Bible Myths and their Parallels in other Religions Being a Comparison of the Old and New Testament Myths and Miracles with those of the Heathen Nations of Antiquity Considering also their Origin and Meaning

Page: 181

Mysteries, that good Justin Martyr, the Apologist, can find only one explanation of the apparent identity, namely, that Satan, in order to deceive the human race, determined to imitate the Christian ceremonies, and so stole them."[307:5]

[Pg 308]

The words of St. Justin, wherein he alludes to this ceremony, are as follows:

"The apostles, in the commentaries written by themselves, which we call Gospels, have delivered down to us how that Jesus thus commanded them: He having taken bread, after he had given thanks,[308:1] said, Do this in commemoration of me; this is my body. And having taken a cup, and returned thanks, he said: This is my blood, and delivered it to them alone. Which thing indeed the evil spirits have taught to be done out of mimicry in the Mysteries and Initiatory rites of Mithra.

"For you either know, or can know, that bread and a cup of water (or wine) are given out, with certain incantations, in the consecration of the person who is being initiated in the Mysteries of Mithra."[308:2]

This food they called the Eucharist, of which no one was allowed to partake but the persons who believed that the things they taught were true, and who had been washed with the washing that is for the remission of sin.[308:3] Tertullian, who flourished from 193 to 220 A. D., also speaks of the Mithraic devotees celebrating the Eucharist.[308:4]

The Eucharist of the Lord and Saviour, as the Magi called Mithra, the second person in their Trinity, or their Eucharistic sacrifice, was always made exactly and in every respect the same as that of the orthodox Christians, for both sometimes used water instead of wine, or a mixture of the two.[308:5]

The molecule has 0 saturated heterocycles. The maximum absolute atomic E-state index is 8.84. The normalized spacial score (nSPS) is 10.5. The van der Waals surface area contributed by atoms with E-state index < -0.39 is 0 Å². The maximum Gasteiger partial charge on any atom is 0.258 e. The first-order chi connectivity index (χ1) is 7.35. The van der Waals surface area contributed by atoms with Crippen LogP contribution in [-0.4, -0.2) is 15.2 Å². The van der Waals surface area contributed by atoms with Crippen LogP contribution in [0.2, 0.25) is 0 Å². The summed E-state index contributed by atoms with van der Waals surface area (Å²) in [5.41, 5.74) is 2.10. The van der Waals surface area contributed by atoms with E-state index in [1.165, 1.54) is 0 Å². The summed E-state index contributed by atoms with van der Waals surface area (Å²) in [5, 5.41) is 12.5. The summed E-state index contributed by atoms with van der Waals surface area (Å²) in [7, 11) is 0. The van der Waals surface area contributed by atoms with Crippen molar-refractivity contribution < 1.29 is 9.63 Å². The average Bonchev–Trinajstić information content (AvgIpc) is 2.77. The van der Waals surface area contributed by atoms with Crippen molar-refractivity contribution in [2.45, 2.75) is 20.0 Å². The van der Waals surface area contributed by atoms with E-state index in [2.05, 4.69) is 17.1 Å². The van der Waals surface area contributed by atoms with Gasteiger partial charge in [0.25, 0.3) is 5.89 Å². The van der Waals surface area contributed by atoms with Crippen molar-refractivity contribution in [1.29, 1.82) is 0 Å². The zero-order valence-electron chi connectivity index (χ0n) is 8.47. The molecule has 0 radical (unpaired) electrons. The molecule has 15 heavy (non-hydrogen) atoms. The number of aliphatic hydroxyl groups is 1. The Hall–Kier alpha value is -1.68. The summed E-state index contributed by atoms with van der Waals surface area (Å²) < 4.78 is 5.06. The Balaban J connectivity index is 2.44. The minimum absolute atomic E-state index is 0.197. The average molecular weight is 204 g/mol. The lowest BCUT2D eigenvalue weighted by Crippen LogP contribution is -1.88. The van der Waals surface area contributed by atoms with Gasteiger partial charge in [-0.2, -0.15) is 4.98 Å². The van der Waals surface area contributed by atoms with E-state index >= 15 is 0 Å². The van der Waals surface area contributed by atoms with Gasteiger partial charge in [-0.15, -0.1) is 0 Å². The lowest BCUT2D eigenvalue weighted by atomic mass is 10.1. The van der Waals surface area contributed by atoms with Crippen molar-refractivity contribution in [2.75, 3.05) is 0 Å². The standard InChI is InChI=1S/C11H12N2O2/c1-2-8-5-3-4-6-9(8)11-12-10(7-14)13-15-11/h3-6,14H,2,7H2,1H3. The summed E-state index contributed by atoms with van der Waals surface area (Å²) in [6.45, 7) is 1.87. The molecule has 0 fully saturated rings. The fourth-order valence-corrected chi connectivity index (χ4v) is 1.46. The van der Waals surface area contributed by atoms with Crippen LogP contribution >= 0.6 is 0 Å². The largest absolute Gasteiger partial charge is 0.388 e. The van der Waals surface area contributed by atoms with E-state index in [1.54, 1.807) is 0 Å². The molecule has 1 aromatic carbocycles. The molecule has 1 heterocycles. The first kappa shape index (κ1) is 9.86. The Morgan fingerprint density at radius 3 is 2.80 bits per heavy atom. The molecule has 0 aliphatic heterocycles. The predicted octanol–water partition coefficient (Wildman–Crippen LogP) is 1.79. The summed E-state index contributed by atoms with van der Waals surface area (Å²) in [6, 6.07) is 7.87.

The Christian Fathers often liken their rites to those of the Therapeuts (Essenes) and worshipers of Mithra. Here is Justin Martyr's account of Christian initiation:

"But we, after we have thus washed him who has been convinced and assented to our teachings, bring him to the place where those who are called brethren are assembled, in order that we may offer hearty prayers in common for ourselves and the illuminated person. Having ended our prayers, we salute one another with a kiss. There is then brought to the president of the brethren bread and a cup of wine mixed with water. When the president has given thanks, and all the people have expressed their assent, those that are called by us deacons give to each of those present to partake of the bread and wine mixed with water."[308:6]

[Pg 309]

In the service of Edward the Sixth of England, water is directed to be mixed with the wine.[309:1] This is a union of the two; not a half measure, but a double one. If it be correct to take it with wine, then they were right; if with water, they still were right; as they took both, they could not be wrong.

The bread, used in these Pagan Mysteries, was carried in baskets, which practice was also adopted by the Christians. St. Jerome, speaking of it, says:

"Nothing can be richer than one who carries the body of Christ (viz.: the bread) in a basket made of twigs."[309:2]

The Persian Magi introduced the worship of Mithra into Rome, and his mysteries were solemnized in a cave. In the process of initiation there, candidates were also administered the sacrament of bread and wine, and were marked on the forehead with the sign of the cross.[309:3]

The ancient Greeks also had their "Mysteries," wherein they celebrated the sacrament of the Lord's Supper. The Rev. Robert Taylor, speaking of this, says:

"The Eleusinian Mysteries, or, Sacrament of the Lord's Supper, was the most august of all the Pagan ceremonies celebrated, more especially by the Athenians, every fifth year,[309:4] in honor of Ceres, the goddess of corn, who, in allegorical language, had given us her flesh to eat; as Bacchus, the god of wine, in like sense, had given us his blood to drink. . . .

"From these ceremonies is derived the very name attached to our Christian sacrament of the Lord's Supper,—'those holy Mysteries;'—and not one or two, but absolutely all and every one of the observances used in our Christian solemnity. Very many of our forms of expression in that solemnity are precisely the same as those that appertained to the Pagan rite."[309:5]

Prodicus (a Greek sophist of the 5th century B. C.) says that, the ancients worshiped bread as Demeter (Ceres) and wine as Dionysos (Bacchus);[309:6] therefore, when they ate the bread, and drank the wine, after it had been consecrated, they were doing as the Romanists claim to do at the present day, i. e., eating the flesh and drinking the blood of their god.[309:7]

Mosheim, the celebrated ecclesiastical historian, acknowledges that:

[Pg 310]